1. n brownlee says:

                Oh, all admiration here, me and my lowly undergraduate ag/hort degrees. What a splendid field. I wish I weren’t too damned old to start over.

            2. WilliamLawrenceUtridge says:

              I totally acknowledge that we’ve been eating GMO in the broad sense of the term for thousands of years, but I also can appreciate the sense that what we are doing is novel – despite using a pre-existing, natural bacterium to insert the genes we want in many cases.

              I can see why consumers might think that it’s different in a test tube versus a pollinating brush.

        2. AJB says:

          I hear that the truth is that aliens take joyrides of hundreds or thousands of light years just to secretly create artistic patterns in farmer’s fields on Earth, just for the hell of it.

      2. Andrés says:

        William said:

        The press is where climate change is treated as a debate with two sides rather than 99.9% of the world’s climate scientists agreeing it is occurring, and one Koch-funded talking head shows up and lies.

        I wasn’t aware of anyone believing in an static climate.

        Dr. Pavlov said:

        It is about as resoundingly clear that climate change is real and a direct cause of human activities as we can possibly hope to have.

        I know Dr. Pavlov’s argument was not addressed to me but to the fence-sitters. I will add the poll gambit to the side of the consensus gambit as soon as I discover another instance of it though.

        So any one of you please tell me: should we poll theologists to settle the existence of God? Sorry if I am too dumb to be moved by a poll instead of any climate mathematical model giving rise to some convincing prediction. I am only able to find failing ones. Stupid and pedantic me.

        1. Andrey Pavlov says:

          I know Dr. Pavlov’s argument was not addressed to me but to the fence-sitters. I will add the poll gambit to the side of the consensus gambit as soon as I discover another instance of it though… Sorry if I am too dumb to be moved by a poll instead of any climate mathematical model giving rise to some convincing prediction. I am only able to find failing ones. Stupid and pedantic me.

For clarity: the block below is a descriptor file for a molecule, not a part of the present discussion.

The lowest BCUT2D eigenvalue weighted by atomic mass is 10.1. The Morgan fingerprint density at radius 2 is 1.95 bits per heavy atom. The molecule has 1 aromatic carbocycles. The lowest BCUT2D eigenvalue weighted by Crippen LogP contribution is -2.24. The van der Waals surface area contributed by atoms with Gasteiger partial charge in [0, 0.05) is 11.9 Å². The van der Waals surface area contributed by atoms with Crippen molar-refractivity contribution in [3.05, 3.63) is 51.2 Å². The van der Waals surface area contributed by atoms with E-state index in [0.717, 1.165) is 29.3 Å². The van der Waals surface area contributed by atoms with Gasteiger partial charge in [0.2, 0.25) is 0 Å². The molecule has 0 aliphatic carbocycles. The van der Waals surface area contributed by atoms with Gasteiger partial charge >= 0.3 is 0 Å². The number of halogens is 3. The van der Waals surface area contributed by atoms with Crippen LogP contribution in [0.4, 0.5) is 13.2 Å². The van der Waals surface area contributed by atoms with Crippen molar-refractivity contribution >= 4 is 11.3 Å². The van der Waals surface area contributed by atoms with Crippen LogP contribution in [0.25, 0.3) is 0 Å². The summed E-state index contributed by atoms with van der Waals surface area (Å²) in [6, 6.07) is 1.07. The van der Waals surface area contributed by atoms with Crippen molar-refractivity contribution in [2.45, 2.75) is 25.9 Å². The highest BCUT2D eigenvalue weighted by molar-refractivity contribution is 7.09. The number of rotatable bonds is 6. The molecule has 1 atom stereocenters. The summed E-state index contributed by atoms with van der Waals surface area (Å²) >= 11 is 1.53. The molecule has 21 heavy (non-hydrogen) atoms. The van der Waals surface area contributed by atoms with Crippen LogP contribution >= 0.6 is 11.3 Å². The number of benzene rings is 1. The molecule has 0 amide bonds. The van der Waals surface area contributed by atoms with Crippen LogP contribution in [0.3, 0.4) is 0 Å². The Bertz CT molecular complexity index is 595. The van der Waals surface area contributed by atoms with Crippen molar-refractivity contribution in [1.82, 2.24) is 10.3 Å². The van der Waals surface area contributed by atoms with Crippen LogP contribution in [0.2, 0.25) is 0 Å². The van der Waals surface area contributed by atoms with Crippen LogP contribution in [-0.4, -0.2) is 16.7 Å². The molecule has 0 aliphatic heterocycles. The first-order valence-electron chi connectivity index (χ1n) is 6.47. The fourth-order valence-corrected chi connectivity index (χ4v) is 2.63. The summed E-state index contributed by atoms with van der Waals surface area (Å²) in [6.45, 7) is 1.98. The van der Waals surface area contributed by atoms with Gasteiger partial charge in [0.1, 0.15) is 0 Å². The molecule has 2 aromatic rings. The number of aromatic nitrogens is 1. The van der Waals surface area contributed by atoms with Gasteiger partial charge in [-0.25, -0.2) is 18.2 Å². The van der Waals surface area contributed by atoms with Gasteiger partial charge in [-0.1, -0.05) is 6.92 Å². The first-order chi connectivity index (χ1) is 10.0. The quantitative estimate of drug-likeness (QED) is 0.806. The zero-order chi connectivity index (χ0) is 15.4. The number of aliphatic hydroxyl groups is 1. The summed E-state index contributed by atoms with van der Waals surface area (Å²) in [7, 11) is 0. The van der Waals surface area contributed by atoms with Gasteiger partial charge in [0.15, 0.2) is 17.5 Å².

Well, you said it Andres. Yes, you are too dumb to realize that we aren’t talking about a poll – we are talking about a consensus of experts. When every physicist at CERN agrees that the HIggs boson exists, you’d be pretty dumb to try and argue it doesn’t. And when over 97% of all climate scientists – you know, those guys that are the experts in the field and actually doing the work on climate science using actual real world data – agree that climate change is happening and is being driven by man, then you’d be pretty dumb to try and argue it isn’t happening.

          Of course, you are indeed the king of cherry picking whatever it is that suits your preconceived beliefs so you can – and do – go and find any flimsy piece of crap that agrees with you and call it evidence, then sit smugly and say that you are proud not to be “moved by a poll.”

          I must say Andres, you really are rather irritating with your incredibly poor attempts at trying partake in scientific discussions. You started out rather reasonably which is why I and a few others took some time and effort to try and educate you on topics you yourself professed an interest in learning more about. But you have made it clear that you have no genuine interest in learning more about things, you just wish to create your own little echo chamber where you can repeat the same tried troped over and over again because that makes it seem more real to you, all while doing nothing more substantive than JAQing off.

          You can’t say that I didn’t work hard to demonstrate many, many times why your approach, thoughts, and conclusions are untenable. But now you have relegated yourself to nothing more than mockery for being a caricature of yourself and laughter for being a pot looking in a mirror and calling the other pot you see black while having delusions of being a nice shiny pot.

          1. Andrey Pavlov says:

            Dangit, in my rush I screwed up my finish:

            …for being a pot looking in a mirror and calling the other pot you see black while having delusions of being a nice shiny kettle.

          2. Andrey Pavlov says:


            As it so happens, Senator Whitehouse schooled Senator Inhofe about climate change. His speech could apply quite well to your own unscientific thoughts on the matter.